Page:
Glenn

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Doing some research I do believe it is a large coal hammer. The flat side has a large chip in it so I'm thinking it's been used for some thing else aswell. I may forge down the pointed end some and make it a heavy handled punch for hammers and such. Thanks for the info

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On March 8, 2017 at 10:23 AM, Wayne said:

It looks similar to what I know say a coal hammer, my grandad used one for smashingle up the largest bits for the fire. He was a mineral not a Smith. 

xxxx auto predict

I have no idea what that last statement was supposed to mean, but watch your language.

 

I would also be interested if there are any other opinions on what that thing is. I saw one made by Atha that was 3 lbs.

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I had one of those once, years ago. Lost it in the Great Dissolution of 1992. Coal hammer makes a lot of sense: the flat part was much more a striking face than a struck face, and the pointy end would make sense for breaking up big chunks. Remember that this would probably be used by someone with a coal furnace or the like, rather than by a smith.

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I don't think it is a coal hammer. Mine is too heavy a beast for that.

The domestic coal hammers I have seen are much lighter and double ended...just a tapering to a hemisphere end.

If it was for an industrial or commercial sized furnace I would doubt the need to break the lumps down.

My one has a flat on the end of the taper so has all the appearance of a metal punch.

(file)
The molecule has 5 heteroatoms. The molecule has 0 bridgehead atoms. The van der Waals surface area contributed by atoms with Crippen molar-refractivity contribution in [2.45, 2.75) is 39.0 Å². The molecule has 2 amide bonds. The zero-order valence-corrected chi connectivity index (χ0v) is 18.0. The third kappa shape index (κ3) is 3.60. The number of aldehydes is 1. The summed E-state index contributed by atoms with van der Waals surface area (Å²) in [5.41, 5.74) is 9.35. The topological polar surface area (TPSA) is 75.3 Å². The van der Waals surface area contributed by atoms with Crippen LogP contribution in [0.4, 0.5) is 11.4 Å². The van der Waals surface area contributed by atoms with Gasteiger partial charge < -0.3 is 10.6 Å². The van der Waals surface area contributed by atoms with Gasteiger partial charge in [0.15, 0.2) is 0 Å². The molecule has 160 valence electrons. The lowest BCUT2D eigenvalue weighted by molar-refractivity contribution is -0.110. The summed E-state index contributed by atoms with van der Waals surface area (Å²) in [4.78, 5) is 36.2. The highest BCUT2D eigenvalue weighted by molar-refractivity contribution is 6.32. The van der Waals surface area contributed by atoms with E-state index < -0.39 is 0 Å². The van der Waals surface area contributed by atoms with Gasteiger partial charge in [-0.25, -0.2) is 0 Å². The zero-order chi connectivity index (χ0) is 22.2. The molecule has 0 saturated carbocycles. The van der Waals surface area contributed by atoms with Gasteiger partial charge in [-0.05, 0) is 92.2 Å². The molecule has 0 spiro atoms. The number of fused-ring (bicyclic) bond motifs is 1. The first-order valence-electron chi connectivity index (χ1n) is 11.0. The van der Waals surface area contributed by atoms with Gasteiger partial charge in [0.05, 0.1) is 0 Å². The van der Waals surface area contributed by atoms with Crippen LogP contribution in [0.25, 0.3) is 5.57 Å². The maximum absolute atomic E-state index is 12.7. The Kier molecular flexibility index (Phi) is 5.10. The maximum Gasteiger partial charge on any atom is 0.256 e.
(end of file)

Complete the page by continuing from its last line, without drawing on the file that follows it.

Maybe the big flat face was for driving a chisel or punch....I also keep thinking of slaters' drilling hammers and wondering about lead workers punching holes through sheet lead.

The taper could be used as a podger to align holes for riveting and the big flat face would be good for thumping a rivet head or rivet snap.

 

Two minutes later.....having thought of rivets I did a Google search on riveting hammer and hey presto!....

"Titanic riveting hammer" comes up.

 

image.jpeg.098ba22106bba196e9ef3ee93205c107.jpeg

 

Alan

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Most of the coal hammers I have seen have been cast iron and the hammer(s) I have seen like this are steel.  The end is not a good shape to align holes---compare it to a bull pin for instance.

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The full length handled image is from the Belfast Museum and is listed as a riveters' hammer. The caption was not included for some reason. Third try.....

Alan

This rivet hammer was used to knock red hot rivets into steel plates. Riveting was an important part of building the Titanic. Riveting squads in the Harland & Wolff shipyard were usually three men and one or two young boys aged 14 or older. A boy heated the rivets in a furnace to a temperature of around 650 degrees Celsius. Then a boy, called a ‘Heater’ or ‘Rivet Catcher’, would hold it in tongs and run or climb to where it was needed before it cooled off.